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I don't like Dark Matter and Dark Energy

  1. May 25, 2009 #1
    Are there any theories of gravitation and spacetime that don't require the existence of dark matter to explain the peculiar rotation of galaxies and don't require dark energy to explain the expansion of space?

    I would love some links.

    These things just seem suspiciously like luminiferous ether to me. I would be absolutely fascinated by an explanation of the universe that doesn't require 95% of the universe to be invisible, because of course invisible things are often imaginary. It doesn't matter to me how crackpot the theories seem as long as they explain those two phenomenon without resorting to dark matter or dark energy.
  2. jcsd
  3. May 25, 2009 #2
    Hypocrisy is a cruel cruel mistress.

    Fine, you want stuff without dark matter, here's some stuff straight from the wiki:

  4. May 25, 2009 #3


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    Invisible things are often imaginary? For centuries atoms were "invisible" but it was simply a lack of technology and understanding that made them invisible. What can you think of that was thought of to be invisible but turned out to be imaginary? As for dark energy, it isn't "invisible", we simply don't know what it is. As for dark matter, we actually can "see" it. We see signs of a missing amount of matter all through the universe. Both appear "invisible" but in actuality, we know they're there and it's quite possible we just haven't figured out how to detect either, even though the gravity dark matter induces is quite a clear sign that most physicists have agreed upon.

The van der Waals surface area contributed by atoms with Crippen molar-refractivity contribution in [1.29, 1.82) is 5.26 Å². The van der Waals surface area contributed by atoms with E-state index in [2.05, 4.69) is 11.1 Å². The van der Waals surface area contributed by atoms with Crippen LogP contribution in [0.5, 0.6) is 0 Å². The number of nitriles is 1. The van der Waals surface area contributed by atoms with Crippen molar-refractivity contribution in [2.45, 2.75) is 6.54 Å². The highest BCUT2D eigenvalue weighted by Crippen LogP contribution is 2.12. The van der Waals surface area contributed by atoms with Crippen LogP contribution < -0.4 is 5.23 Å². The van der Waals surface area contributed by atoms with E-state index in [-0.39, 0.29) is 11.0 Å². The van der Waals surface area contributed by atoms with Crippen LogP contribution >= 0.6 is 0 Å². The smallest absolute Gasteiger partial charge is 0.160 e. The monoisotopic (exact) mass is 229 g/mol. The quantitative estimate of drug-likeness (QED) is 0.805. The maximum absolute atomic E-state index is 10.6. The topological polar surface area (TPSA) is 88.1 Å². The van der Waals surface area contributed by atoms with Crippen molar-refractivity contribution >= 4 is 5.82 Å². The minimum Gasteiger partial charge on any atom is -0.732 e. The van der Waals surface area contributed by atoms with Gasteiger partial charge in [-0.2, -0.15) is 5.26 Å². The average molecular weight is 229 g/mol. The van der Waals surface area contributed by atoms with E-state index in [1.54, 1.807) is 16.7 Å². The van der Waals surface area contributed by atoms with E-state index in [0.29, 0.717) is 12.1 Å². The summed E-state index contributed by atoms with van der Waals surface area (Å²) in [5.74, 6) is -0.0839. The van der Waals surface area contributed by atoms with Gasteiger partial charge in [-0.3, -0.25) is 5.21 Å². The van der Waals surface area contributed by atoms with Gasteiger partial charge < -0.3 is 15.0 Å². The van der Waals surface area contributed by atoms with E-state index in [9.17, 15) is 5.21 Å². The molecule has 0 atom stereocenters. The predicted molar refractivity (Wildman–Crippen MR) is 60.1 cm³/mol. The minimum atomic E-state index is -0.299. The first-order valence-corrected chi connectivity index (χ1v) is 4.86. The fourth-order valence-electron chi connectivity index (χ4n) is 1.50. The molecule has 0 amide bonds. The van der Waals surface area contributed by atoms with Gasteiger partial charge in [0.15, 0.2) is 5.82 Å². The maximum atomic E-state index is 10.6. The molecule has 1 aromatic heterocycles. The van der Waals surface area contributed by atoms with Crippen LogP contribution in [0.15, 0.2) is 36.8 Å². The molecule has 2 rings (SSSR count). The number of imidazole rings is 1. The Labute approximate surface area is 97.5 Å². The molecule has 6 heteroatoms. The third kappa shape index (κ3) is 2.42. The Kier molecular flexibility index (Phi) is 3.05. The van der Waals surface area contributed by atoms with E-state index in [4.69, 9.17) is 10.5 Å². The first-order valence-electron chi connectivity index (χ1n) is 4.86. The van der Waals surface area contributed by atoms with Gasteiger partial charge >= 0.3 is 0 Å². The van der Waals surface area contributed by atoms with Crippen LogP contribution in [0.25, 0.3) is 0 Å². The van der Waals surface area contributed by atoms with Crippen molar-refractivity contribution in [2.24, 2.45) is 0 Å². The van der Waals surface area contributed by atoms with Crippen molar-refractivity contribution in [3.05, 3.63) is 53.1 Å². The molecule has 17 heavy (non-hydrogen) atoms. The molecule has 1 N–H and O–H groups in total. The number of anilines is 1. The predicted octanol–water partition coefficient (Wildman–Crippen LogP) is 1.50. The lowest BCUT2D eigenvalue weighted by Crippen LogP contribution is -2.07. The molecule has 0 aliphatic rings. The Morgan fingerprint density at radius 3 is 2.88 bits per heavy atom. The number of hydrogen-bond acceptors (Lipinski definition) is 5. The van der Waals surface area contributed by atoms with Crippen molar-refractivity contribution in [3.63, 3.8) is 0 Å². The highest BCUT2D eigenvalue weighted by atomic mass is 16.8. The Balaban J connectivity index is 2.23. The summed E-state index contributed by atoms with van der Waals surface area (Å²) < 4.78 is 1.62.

To be honest, I'm sure the scientific community would love to believe that there's simple explanations that dont require things we can't detect yet or don't understand at all... but it's not that simple.
  5. May 25, 2009 #4
    "Hypocrisy is a cruel mistress"? I'm going to choose to not understand that.

    I'd heard of MOND but forgotten what it was called. Thanks.